Table 3 presents the barriers that affect the willingness of cattle farmers to participate in communal feedlots as a strategy for climate change adaptation. The observed frequency of 55 is significantly higher than the expected frequency of 35, indicating that many cattle farmers consider a lack of financial resources as a major barrier to their participation. The chi-square value of 11.429 and the low p-value of 0.003 demonstrate the statistical significance of this barrier, underscoring its substantial impact on farmers’ willingness to participate. Similarly, the observed frequency of 60 surpasses the expected frequency of 45, indicating that a significant number of farmers perceive limited technical knowledge as a hindrance. The chi-square value of 5.333 and the p-value of 0.021 confirm the statistical significance of this barrier, albeit to a lesser extent than the lack of financial resources. On the other hand, the observed frequency of 48 slightly exceeds the expected frequency of 43, suggesting that some farmers view infrastructural limitations as a barrier. However, the small difference between observed and expected frequencies leads to a chi-square value of 1.667 and a p-value of 0.196, indicating a lack of statistical significance and a limited impact on farmers’ willingness to participate. Similarly, the observed frequency of 54 is slightly higher than the expected frequency of 48, indicating that certain farmers perceive market and policy barriers as obstacles. Nevertheless, the chi-square value of 1.500 and the p-value of 0.221 suggest that this barrier lacks statistical significance and may have a limited impact on willingness to participate. Furthermore, the observed frequency of 33 exceeds the expected frequency of 27, indicating that some farmers consider social and cultural factors as barriers to participation. However, with a chi-square value of 2.000 and a p-value of 0.157, this barrier is not statistically significant, suggesting a relatively weaker impact compared to other barriers. In summary, the findings highlight that a lack of financial resources and limited technical knowledge are significant barriers that influence the willingness of cattle farmers to participate in communal feedlots as a climate change adaptation strategy. Addressing these barriers through initiatives such as financial support and knowledge-building programs can potentially enhance farmers’ willingness and participation. Conversely, infrastructural limitations, market and policy barriers, and social and cultural factors, while recognized as barriers by some farmers, lack statistical significance and may have a relatively smaller impact on willingness to participate.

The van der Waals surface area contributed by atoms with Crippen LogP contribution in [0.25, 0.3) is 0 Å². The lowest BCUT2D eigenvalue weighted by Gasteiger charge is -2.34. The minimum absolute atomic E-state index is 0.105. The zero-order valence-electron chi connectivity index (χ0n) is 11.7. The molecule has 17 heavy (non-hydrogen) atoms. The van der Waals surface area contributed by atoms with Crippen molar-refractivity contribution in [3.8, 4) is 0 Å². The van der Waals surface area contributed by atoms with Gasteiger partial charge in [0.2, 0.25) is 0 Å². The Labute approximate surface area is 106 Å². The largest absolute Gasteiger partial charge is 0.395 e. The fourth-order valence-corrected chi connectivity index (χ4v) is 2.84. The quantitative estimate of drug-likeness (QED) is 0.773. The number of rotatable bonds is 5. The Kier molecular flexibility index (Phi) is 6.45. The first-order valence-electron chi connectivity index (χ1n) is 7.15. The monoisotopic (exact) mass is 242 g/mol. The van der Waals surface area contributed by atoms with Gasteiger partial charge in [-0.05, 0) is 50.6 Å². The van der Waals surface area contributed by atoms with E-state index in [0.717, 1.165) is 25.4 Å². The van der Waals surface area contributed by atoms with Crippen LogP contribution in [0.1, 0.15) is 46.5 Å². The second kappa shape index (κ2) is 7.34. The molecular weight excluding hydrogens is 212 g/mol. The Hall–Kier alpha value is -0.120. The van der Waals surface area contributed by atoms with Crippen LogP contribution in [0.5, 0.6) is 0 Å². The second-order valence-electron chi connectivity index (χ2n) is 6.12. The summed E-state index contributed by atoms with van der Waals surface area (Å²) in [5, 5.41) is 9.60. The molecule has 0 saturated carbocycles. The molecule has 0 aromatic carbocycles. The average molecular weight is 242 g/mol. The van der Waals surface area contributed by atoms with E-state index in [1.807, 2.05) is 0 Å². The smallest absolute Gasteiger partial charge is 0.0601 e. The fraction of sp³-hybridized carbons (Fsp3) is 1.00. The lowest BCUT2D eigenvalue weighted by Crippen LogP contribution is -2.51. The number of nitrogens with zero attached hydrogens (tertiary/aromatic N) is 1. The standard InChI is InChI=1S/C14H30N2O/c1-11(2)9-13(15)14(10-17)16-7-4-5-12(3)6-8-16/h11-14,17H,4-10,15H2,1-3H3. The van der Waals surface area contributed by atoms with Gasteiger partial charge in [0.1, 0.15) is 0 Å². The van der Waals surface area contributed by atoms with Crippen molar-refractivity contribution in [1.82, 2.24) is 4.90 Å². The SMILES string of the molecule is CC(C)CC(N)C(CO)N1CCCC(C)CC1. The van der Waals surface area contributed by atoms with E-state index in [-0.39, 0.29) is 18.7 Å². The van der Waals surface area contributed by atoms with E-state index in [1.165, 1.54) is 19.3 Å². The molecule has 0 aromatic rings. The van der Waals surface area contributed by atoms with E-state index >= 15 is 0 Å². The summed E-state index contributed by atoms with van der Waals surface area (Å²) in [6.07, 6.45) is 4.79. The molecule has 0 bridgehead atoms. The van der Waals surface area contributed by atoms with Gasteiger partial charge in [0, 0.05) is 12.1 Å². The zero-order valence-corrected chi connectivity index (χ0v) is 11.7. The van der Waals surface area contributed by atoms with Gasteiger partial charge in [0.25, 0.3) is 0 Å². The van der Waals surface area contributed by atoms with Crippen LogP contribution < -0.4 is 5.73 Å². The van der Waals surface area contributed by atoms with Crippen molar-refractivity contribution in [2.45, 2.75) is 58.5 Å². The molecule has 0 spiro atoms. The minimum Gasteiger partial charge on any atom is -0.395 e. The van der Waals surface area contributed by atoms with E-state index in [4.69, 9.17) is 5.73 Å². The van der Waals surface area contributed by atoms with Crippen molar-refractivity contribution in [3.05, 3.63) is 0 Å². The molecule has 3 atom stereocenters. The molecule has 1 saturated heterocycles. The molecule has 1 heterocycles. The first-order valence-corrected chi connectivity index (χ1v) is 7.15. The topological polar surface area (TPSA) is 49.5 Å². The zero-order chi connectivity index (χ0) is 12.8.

TABLE 3
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Table 3. Chi-square test results for barriers influencing the willingness of cattle farmers to participate in communal feedlots.